I was able to find a footnote referencing a pertinent article on the cross-reference between Milton and Shakespeare by Concordia professor Judith Scherer Herz titled “Paradise Lost VIII: Adam, Hamlet and the Anxiety of Narrative” and am attempting to get my hands on the article (from 1988, but my local library has pulled off bigger miracles). In the meantime, I’m left to my own devices to see a connection with the poem.
[Addendum: Aha, a PDF of the 1988 article from the journal English Studies in Canada arrived, free of charge, compliments of my library, the UMass/Aherst library, and the Interlibrary Loan program. Public libraries are awesome!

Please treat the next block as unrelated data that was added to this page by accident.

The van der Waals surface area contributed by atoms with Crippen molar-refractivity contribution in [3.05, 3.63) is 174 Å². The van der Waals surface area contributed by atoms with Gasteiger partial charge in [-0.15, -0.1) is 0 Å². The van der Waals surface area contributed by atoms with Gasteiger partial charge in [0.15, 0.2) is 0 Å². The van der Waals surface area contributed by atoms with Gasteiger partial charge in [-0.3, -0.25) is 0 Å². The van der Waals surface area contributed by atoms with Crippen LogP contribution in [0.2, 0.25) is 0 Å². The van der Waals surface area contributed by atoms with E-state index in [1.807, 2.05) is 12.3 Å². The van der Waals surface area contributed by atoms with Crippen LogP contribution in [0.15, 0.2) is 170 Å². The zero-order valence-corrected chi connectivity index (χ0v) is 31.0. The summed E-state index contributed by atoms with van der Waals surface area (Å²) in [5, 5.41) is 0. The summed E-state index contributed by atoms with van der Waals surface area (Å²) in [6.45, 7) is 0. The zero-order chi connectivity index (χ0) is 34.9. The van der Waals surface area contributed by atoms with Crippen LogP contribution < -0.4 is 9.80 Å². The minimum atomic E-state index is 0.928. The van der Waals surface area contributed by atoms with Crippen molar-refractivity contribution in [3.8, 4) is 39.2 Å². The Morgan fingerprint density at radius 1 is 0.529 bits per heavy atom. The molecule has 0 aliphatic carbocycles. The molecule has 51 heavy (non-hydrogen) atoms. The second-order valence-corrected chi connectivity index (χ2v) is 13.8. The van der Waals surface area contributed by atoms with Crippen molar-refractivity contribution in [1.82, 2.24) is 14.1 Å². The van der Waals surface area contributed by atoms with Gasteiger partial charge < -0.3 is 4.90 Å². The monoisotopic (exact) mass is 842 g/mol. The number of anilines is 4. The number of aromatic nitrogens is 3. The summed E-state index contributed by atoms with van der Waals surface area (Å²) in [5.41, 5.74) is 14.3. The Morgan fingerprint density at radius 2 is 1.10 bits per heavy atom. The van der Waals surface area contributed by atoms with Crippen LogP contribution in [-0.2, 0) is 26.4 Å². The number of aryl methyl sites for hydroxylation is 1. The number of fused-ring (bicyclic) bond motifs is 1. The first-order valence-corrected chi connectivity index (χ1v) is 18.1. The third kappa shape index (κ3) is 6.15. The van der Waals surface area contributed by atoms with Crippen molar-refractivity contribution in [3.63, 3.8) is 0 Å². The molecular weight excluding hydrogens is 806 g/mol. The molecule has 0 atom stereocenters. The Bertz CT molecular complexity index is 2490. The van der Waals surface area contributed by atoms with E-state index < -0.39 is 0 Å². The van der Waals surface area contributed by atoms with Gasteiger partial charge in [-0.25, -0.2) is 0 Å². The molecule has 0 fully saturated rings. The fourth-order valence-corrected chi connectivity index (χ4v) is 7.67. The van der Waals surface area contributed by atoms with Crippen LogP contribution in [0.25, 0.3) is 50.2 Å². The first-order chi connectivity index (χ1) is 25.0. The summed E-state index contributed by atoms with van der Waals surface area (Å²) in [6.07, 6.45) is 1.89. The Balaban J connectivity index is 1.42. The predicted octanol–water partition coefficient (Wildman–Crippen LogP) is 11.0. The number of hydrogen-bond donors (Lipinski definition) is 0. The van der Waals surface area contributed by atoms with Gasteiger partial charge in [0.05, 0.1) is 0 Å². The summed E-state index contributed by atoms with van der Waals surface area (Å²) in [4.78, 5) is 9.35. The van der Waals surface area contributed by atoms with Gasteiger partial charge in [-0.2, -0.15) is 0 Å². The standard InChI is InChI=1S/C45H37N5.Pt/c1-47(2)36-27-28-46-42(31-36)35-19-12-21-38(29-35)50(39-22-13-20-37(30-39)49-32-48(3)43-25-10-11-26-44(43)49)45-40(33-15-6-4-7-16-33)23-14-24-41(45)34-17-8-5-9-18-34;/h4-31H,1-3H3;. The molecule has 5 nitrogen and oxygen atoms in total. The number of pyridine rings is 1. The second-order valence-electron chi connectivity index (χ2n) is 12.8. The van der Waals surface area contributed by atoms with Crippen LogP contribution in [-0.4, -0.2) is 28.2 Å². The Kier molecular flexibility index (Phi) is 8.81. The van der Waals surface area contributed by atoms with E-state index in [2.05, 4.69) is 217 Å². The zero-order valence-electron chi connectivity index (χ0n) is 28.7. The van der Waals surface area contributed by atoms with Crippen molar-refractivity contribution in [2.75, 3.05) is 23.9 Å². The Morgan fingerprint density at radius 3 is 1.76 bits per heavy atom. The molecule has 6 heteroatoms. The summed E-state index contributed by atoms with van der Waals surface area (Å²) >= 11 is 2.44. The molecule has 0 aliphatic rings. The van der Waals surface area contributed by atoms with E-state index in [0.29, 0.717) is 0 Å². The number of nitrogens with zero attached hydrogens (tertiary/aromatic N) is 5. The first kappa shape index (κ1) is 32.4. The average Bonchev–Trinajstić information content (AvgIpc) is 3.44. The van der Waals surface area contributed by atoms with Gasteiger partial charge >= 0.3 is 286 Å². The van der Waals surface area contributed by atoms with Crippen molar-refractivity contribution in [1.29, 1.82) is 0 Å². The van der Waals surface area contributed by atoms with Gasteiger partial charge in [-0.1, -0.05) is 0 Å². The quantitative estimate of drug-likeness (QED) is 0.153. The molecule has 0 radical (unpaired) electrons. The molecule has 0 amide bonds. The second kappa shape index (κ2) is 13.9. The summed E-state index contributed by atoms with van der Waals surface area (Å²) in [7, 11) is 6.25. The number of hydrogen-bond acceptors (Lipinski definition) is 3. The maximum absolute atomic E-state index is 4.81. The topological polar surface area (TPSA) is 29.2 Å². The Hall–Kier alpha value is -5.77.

I learned several things things from Dr. Scherer:
First, and perhaps most important: the use of the phrase is not an accident. “The linking phrase functions in Milton’s text as both allusion and echo. Milton is far too conscious a poet to let in another unwittingly, especially Shakespeare”, says Scherer.
Now, about Book VIII, she makes several points that relate to Kempf’s poem:
1. The poet is delaying The Fall with this mini-narrative; Kempf is doing something like the reverse, rolling back time to our Fall itself.
2. Adam is not gazing in wonder at the stars, but challenging Raphael about what seems to him, unaware of what is about to happen, about the seemingly unnecessary complexity of the natural world; this leads to doubt; I wouldn’t be surprised if the Lanape Indians felt similar doubts about the French settlers in their midst.